Is security testing more “security” or more “testing?
A while ago I tried to start a discussion on the Daily Dave mailing list using the provocative subject line “Does Fuzzing really work?”.
I was hoping to start some fruitful information exchange. After all, I know there are many people out there that are either busy developing fuzzers or busy using them (we’re doing the former), and why not share some information and see what makes sense and what doesn’t?
Well, no real discussion came out of that post (I don’t count pissing contests as a meaningful discussion), which might mean that there are less ‘fuzzing’ people out there than I thought.
Two interesting dialogs did come out of that, though – both by private email replies.
One was an intriguing discussion with Robert Fly, that heads up a security team in Microsoft that works across a number of product groups. Robert described the security testing procedures and the fuzzing technology that is used in their testing. Let me sum it up by saying it was nothing short of amazing. Those guys seem to be on top of most (if not all) of the fuzzing technology improvements, but what’s more amazing is that they have a testing procedure in place, one that’s right out of the text book. Did I mention I was impressed?
The second was a discussion with Disco Johnny. DJ is a very knowledgeable guy, and he seems to come from the testing field and thus treats security testing as just another case of ‘regular’ testing.
He is trying to use common testing methodologies to find bugs that have the specific case of being security related. I come from vulnerabilities – for me testing for security holes in products is just an improvement to VA. Where VA scanning looks for known vulnerabilities, black box testing or fuzzing looks for unknown vulnerabilities.
The difference between those approaches is more than a nuance. When we look for vulnerabilities we look for certain classes of vulnerabilities – buffer overflow vulnerabilities, for example, are probably 90% or more of new vulnerabilities that are published. For most software vendors eliminating 90% of their vulnerabilities is great news, especially if those are the most exploitable ones.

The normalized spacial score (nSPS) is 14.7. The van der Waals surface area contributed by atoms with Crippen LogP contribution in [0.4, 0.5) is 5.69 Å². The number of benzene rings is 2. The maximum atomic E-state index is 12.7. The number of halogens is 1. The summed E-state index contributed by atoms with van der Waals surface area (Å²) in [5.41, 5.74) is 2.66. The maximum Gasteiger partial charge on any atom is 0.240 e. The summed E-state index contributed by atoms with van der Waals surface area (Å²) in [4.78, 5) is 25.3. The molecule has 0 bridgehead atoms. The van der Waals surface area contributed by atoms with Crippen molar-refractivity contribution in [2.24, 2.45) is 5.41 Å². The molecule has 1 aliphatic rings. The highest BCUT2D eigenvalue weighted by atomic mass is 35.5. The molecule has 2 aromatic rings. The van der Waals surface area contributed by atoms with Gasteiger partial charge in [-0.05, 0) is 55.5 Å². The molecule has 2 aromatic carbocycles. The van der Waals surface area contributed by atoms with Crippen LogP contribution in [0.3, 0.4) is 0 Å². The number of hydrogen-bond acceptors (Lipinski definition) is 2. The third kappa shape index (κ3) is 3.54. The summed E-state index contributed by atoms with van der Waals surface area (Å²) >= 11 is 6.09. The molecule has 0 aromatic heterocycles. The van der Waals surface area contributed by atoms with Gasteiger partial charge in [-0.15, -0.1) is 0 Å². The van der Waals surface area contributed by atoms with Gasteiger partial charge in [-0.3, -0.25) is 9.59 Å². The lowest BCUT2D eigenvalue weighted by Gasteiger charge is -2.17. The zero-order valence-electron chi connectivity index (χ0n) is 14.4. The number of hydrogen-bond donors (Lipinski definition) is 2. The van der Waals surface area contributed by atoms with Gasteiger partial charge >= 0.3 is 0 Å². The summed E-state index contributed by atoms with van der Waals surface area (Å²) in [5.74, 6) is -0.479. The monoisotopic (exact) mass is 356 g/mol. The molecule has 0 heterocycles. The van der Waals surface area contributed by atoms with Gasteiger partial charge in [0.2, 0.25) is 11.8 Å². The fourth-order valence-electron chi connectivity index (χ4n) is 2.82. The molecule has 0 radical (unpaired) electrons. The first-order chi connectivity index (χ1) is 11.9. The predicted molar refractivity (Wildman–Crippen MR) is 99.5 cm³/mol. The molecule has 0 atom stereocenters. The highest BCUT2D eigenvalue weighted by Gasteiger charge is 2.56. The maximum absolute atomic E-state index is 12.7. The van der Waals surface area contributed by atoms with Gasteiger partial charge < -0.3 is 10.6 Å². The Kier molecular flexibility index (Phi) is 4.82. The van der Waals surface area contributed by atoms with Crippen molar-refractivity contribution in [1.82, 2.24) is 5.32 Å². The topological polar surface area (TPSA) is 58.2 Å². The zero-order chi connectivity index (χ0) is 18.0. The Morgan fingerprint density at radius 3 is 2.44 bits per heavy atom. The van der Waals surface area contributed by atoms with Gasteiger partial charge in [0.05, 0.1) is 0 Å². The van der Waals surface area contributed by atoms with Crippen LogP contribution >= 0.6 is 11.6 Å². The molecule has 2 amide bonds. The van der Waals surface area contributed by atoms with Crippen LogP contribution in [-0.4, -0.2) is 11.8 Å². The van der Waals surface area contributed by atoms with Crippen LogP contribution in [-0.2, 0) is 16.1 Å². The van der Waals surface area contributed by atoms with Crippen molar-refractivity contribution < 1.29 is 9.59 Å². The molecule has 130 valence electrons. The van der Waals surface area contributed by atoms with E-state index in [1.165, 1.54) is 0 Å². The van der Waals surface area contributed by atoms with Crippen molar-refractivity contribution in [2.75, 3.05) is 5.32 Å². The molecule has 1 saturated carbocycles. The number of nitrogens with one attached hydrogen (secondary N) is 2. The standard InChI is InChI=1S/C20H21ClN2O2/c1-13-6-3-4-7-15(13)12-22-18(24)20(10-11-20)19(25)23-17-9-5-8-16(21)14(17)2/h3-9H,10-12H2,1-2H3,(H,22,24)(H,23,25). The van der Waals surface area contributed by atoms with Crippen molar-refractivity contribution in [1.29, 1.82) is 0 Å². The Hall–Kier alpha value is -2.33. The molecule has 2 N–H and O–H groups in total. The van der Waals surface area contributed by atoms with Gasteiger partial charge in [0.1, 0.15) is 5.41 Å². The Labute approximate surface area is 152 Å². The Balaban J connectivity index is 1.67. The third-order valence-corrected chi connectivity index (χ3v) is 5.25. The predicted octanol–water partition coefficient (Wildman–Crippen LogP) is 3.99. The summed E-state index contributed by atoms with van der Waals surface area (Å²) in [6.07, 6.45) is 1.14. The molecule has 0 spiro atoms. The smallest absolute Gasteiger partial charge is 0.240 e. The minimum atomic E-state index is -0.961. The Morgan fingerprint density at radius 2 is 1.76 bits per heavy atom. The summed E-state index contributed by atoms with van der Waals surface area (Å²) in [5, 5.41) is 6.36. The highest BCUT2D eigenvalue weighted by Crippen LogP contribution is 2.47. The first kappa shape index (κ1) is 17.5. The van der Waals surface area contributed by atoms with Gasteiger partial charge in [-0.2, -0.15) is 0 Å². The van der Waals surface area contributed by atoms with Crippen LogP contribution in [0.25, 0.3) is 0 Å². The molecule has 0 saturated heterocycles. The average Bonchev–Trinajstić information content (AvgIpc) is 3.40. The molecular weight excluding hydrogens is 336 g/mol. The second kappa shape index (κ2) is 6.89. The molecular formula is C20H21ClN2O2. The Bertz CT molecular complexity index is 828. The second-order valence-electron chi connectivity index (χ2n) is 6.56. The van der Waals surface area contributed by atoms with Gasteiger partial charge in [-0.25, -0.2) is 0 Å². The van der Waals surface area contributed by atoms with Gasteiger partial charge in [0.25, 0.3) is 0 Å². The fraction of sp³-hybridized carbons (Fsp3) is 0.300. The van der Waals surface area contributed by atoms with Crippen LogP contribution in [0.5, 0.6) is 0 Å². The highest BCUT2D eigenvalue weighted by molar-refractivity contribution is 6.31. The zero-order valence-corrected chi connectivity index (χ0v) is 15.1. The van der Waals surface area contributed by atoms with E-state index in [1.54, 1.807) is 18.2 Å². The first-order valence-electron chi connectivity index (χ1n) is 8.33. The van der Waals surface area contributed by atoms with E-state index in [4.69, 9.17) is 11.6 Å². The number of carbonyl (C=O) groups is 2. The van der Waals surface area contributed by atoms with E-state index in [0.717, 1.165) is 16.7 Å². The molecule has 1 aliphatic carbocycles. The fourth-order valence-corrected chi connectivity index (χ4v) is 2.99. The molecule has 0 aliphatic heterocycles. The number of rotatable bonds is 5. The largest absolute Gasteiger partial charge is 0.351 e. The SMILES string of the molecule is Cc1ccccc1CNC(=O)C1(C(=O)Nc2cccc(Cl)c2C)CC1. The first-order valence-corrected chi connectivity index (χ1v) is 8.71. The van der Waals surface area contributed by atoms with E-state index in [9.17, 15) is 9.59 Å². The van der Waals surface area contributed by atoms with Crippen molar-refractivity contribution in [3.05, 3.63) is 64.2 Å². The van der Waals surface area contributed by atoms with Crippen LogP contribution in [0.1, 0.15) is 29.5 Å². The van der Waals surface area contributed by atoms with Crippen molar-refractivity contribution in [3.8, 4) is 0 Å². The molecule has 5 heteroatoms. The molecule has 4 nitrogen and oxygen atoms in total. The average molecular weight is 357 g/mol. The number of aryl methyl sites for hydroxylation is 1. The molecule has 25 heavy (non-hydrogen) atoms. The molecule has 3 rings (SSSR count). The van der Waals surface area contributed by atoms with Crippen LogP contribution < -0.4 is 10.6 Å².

On the ‘testing’ approach, we try to cover all “usage scenarios” (usually by testing code coverage) and find bugs there.
Taking the usage scenario direction does not take into consideration how popular a certain attack vector is, but on the other hand makes a better theoretical model. If someone discovers a new type of security flaw a-la format string – for example, that the character “^” leads to code execution – most fuzzers will totally miss out on that, since the recorded history (and common sense) does not have “^” as an attack vector. Does this make the testing approach better? It’s hard for me to say – I haven’t seen an actual tool or product that implements this theory. I haven’t even seen a product design or an explanation of a tool that can work that way. On the other hand, fuzzing tools can practically find vulnerabilities here and now, and nobody has discovered that slippery new attack vector that may theoretically make fuzzers obsolete.
Unfortunately I can’t give much information about my dialog with Robert just yet, but the Disco Johnny discussion is now alive on the fuzzing mailing list. If you want to dive into the discussion read DJ’s latest two posts; they take a bit long to read (and require some CS knowledge) but are very interesting nevertheless.
What’s your take on security product testing? Is it more like checking for vulnerabilities or more like checking for bugs? More “Security” or more “Testing”?